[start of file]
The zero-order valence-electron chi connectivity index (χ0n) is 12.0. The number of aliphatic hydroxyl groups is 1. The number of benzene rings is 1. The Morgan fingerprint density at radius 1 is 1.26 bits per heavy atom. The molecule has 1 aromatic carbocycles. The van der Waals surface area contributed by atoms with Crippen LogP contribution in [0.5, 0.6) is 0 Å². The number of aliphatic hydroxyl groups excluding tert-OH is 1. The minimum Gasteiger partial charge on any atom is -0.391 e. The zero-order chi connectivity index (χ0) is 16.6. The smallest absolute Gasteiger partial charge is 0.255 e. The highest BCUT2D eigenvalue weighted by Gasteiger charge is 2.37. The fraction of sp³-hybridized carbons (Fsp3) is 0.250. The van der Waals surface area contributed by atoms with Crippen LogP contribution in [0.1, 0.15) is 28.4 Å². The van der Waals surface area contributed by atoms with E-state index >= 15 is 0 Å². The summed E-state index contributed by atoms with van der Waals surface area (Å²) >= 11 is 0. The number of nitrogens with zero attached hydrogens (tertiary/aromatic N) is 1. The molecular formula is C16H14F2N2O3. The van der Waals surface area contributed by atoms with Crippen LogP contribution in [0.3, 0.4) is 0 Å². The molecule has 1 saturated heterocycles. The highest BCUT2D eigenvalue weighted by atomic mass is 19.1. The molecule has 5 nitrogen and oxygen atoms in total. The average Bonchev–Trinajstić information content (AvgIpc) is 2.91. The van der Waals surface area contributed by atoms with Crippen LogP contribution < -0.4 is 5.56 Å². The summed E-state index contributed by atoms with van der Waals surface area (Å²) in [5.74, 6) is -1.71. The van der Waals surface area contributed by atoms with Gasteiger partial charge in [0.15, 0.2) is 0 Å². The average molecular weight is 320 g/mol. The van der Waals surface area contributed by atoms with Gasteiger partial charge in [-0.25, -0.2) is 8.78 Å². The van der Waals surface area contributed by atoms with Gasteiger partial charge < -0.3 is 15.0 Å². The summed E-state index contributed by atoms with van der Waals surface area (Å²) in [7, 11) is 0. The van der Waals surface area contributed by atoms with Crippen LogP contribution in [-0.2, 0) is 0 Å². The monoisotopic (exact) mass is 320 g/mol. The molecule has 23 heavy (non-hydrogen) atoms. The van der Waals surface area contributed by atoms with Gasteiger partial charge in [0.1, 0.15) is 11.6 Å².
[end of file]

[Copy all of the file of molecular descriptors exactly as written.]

The zero-order valence-electron chi connectivity index (χ0n) is 12.0. The number of aliphatic hydroxyl groups is 1. The number of benzene rings is 1. The Morgan fingerprint density at radius 1 is 1.26 bits per heavy atom. The molecule has 1 aromatic carbocycles. The van der Waals surface area contributed by atoms with Crippen LogP contribution in [0.5, 0.6) is 0 Å². The number of aliphatic hydroxyl groups excluding tert-OH is 1. The minimum Gasteiger partial charge on any atom is -0.391 e. The zero-order chi connectivity index (χ0) is 16.6. The smallest absolute Gasteiger partial charge is 0.255 e. The highest BCUT2D eigenvalue weighted by Gasteiger charge is 2.37. The fraction of sp³-hybridized carbons (Fsp3) is 0.250. The van der Waals surface area contributed by atoms with Crippen LogP contribution in [0.1, 0.15) is 28.4 Å². The van der Waals surface area contributed by atoms with E-state index >= 15 is 0 Å². The summed E-state index contributed by atoms with van der Waals surface area (Å²) >= 11 is 0. The number of nitrogens with zero attached hydrogens (tertiary/aromatic N) is 1. The molecular formula is C16H14F2N2O3. The van der Waals surface area contributed by atoms with Crippen LogP contribution in [0.3, 0.4) is 0 Å². The molecule has 1 saturated heterocycles. The highest BCUT2D eigenvalue weighted by atomic mass is 19.1. The molecule has 5 nitrogen and oxygen atoms in total. The average Bonchev–Trinajstić information content (AvgIpc) is 2.91. The van der Waals surface area contributed by atoms with Crippen LogP contribution < -0.4 is 5.56 Å². The summed E-state index contributed by atoms with van der Waals surface area (Å²) in [5.74, 6) is -1.71. The van der Waals surface area contributed by atoms with Gasteiger partial charge in [0.15, 0.2) is 0 Å². The average molecular weight is 320 g/mol. The van der Waals surface area contributed by atoms with Gasteiger partial charge in [-0.25, -0.2) is 8.78 Å². The van der Waals surface area contributed by atoms with Gasteiger partial charge < -0.3 is 15.0 Å². The summed E-state index contributed by atoms with van der Waals surface area (Å²) in [7, 11) is 0. The van der Waals surface area contributed by atoms with Crippen LogP contribution in [-0.2, 0) is 0 Å². The monoisotopic (exact) mass is 320 g/mol. The molecule has 23 heavy (non-hydrogen) atoms. The van der Waals surface area contributed by atoms with Gasteiger partial charge in [0.1, 0.15) is 11.6 Å².